Analysis and design of cognitive wireless multihop networks
Germán Capdehourat
PhD thesis from Universidad de la República (Uruguay). Facultad de Ingeniería. IIE - Aug. 2015
Advisor: Pablo Belzarena
Co-advisor: Federico Larroca
Research Group(s): (unspecified)
Department(s): Telecomunicaciones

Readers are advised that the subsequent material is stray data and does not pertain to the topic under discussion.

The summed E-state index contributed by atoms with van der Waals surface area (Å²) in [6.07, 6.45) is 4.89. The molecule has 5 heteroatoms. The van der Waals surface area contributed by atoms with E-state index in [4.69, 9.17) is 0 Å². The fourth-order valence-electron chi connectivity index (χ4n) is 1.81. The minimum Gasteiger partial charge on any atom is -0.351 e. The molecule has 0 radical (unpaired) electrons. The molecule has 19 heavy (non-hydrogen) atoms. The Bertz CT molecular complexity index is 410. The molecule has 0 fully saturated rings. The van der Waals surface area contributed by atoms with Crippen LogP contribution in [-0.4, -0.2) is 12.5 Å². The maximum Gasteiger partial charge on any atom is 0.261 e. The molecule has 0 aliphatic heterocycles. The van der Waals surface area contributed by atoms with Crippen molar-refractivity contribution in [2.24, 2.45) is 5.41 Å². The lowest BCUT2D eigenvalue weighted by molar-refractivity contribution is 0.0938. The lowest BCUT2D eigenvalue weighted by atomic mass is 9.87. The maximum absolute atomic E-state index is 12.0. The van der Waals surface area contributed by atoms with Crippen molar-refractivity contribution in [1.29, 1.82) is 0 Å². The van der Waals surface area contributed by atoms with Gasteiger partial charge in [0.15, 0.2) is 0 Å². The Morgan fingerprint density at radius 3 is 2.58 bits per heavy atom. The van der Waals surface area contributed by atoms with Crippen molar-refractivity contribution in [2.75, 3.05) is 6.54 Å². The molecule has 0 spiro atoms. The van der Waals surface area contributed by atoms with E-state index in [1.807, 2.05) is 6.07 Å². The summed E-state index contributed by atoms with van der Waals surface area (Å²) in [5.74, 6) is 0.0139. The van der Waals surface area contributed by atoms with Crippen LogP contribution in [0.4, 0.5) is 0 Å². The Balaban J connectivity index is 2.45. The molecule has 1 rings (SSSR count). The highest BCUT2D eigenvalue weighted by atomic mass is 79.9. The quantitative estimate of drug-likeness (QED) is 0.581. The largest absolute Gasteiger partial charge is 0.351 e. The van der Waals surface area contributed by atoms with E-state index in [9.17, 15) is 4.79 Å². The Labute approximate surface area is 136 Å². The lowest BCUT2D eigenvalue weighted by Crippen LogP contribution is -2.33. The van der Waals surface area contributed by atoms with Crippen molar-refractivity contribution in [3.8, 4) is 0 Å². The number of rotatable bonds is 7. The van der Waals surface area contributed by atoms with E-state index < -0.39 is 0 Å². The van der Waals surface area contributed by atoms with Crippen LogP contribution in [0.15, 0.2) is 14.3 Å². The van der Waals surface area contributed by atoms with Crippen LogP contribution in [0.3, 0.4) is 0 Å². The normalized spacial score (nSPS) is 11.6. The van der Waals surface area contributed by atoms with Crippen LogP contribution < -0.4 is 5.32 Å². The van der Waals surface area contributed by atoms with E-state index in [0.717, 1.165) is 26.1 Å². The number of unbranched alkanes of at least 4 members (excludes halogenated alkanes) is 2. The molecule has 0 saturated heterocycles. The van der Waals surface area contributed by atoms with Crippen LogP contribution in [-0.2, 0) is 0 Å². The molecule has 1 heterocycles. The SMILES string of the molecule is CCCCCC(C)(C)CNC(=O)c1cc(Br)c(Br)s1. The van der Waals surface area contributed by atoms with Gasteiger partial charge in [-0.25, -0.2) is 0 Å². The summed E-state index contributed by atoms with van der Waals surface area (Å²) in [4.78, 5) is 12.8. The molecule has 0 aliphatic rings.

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In the last decade, the deployment of wireless local area networks (WLANs) based on the IEEE 802.11 standard [1] has grown significantly, mainly due to the use of unlicensed frequency bands. It also became the de facto standard for the socalled wireless mesh networks (WMNs) [2-4]. In this context, a typical application of this type of wireless solutions is to provide Internet access in suburban and rural areas. This kind of networks was useful for the deployment of Plan Ceibal [5], the nationwide implementation in Uruguay of the novel one-to-one educational model, which was the main motivation to carry on this thesis. The issue is how to optimize these networks to meet the growing traffic demands and the new requirements imposed by the future applications. In this regard, we start this thesis presenting a characterization and statistical model of a WLAN, on the one hand analyzing the demand in the educational context of Plan Ceibal, and on the other hand estimating the capacity of 802.11-based wireless links from measurements of the physical layer. In the second part of this work, we propose a new routing and forwarding scheme for multihop wireless networks, based on the development of a statistical model of the links' queues, learned from live network measurements. We address the problem of deciding the most suitable path for the packet source-destination pair. We seek an optimal solution, capable of balancing the traffic load based on the resources available in each link. We present a suitable algorithm that solves the optimization problem posed in a distributed manner. Several simulations in different scenarios were performed to verify the performance of the proposed method, and also to compare with other schemes. In all the simulations, independently of the topology size, we observed a quick adaptation of the proposed algorithm to traffic changes and also an stable operation, avoiding the routing oscillations of the routing method included in the 802.11s standard, already noticed before by [6, 7]. Finally, the last part of the thesis is founded on the cognitive radio networks (CRNs) paradigm [8]. In this case we propose a novel robust spectrum allocation mechanism that takes advantage of the free spaces in licensed bands to expand the network resources (e.g. spectrum holes in TV bands). The introduced robust method was evaluated by several simulations for di#erent network topologies. The results show that in all cases the robust approach ensures compliance with the effective capacity required on each wireless link with high probability. The additional spectrum for this robustness is below 35% more than the optimality bound, given by the case of knowing in advance the primary users activity.

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